Directed by Debatma Mandal, Life Navrangi was shot in Bhopal and consists of seven episodes, each of 22-26 minutes. The drama has a stellar cast featuring thespians such as Aamir Ali, Krishna Mukherjee, Tiku Talsania, Swaroopa Ghosh and Dolly Minhas, and young talented actors such as Krishna Mukherjee, Rohit Gujjar and Rohit Pargai. The show also includes actors from Bhopal, which has a rich theatre and performing arts tradition.

Aamir Ali, who reprises the role of Vishwas, said:

“I love my role – that of a disillusioned TV anchor, who’s quit his plum job, because he wants to tell real stories, as opposed to fake news. I, with my female lead, launch a channel called Tedhi Medhi Kahani (Quirky Tales) – and you’ll see what happens when we do our stories. For me, this show has been a turning point, because I know while I entertain, I’m also talking about not just messages on sanitation but about values that our audiences will relate to and act upon!”

Krishna Mukherjee, who plays the female lead, Saloni, said:

“I am a runaway bride, bubbling with ambition to ‘settle down’ in my career! My character, in fact, all the female characters in Life Navrangi have been crafted carefully from a gender perspective so that viewers can relate to their situations and struggles. The power dynamics between male and female characters is very interesting and it was a fabulous opportunity to play a role that I truly believed in.”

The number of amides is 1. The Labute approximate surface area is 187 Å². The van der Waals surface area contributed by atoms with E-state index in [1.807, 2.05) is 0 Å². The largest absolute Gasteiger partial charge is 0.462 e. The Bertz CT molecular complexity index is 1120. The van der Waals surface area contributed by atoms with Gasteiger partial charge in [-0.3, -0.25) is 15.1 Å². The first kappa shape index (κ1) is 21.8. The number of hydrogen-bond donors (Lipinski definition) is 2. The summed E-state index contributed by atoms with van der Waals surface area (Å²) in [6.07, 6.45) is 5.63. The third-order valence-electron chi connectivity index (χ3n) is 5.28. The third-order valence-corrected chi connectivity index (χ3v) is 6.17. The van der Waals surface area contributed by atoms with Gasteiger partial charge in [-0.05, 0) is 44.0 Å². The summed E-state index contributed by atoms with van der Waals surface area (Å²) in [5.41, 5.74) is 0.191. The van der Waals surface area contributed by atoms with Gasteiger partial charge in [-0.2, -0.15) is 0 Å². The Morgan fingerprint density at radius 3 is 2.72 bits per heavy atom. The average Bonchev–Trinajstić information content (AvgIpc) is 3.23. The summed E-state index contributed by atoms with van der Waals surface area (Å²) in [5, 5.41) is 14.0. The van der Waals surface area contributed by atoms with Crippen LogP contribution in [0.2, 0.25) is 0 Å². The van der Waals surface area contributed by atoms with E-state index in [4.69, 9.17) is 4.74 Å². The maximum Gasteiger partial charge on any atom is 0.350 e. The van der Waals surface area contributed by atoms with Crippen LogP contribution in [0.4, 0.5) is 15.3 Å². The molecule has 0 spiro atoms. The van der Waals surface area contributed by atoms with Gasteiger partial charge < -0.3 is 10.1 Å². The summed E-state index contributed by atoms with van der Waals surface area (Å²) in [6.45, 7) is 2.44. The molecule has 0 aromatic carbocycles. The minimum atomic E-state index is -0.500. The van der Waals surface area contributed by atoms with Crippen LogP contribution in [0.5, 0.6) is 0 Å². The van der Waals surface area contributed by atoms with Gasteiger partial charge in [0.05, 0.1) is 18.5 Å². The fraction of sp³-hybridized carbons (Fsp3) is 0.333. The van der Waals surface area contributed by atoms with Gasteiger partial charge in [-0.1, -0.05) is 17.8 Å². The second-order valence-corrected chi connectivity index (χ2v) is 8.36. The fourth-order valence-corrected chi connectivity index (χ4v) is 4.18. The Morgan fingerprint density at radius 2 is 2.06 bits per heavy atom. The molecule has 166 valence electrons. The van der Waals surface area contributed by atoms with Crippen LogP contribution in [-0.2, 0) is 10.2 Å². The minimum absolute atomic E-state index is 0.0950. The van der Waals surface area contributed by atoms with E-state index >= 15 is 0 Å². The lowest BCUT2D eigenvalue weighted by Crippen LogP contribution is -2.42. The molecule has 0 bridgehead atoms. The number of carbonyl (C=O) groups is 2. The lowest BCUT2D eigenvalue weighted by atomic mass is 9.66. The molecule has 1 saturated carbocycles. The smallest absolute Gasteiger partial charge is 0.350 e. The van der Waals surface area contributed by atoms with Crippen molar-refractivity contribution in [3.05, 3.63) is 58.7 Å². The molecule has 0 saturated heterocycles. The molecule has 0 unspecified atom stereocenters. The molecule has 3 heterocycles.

Produced by Bodhi Tree Multimedia for YouTube, the show touches upon many aspects of FSM, all hidden in plain sight and packed between stories about real characters with real aspirations and anxieties.

Life Navrangi airs on YouTube every Thursday, starting 19th May 2022. Sign up on YouTube.


About BBC Media Action

BBC Media Action is the BBC’s international charity, and we believe in the power of media for good. Last year we reached more than 130 million people across more than 20 countries, sharing trusted information that protects health, bridges divides, challenges prejudice, and saves and changes lives. We have been in India since 2001, and in that time have pioneered the use of narratives for social impact with seminal and highly successful television dramas such as Jasoos Vijay (about HIV and AIDS) and more recently AdhaFULL (on gender and adolescence) and Navrangi Re! (on urban sanitation).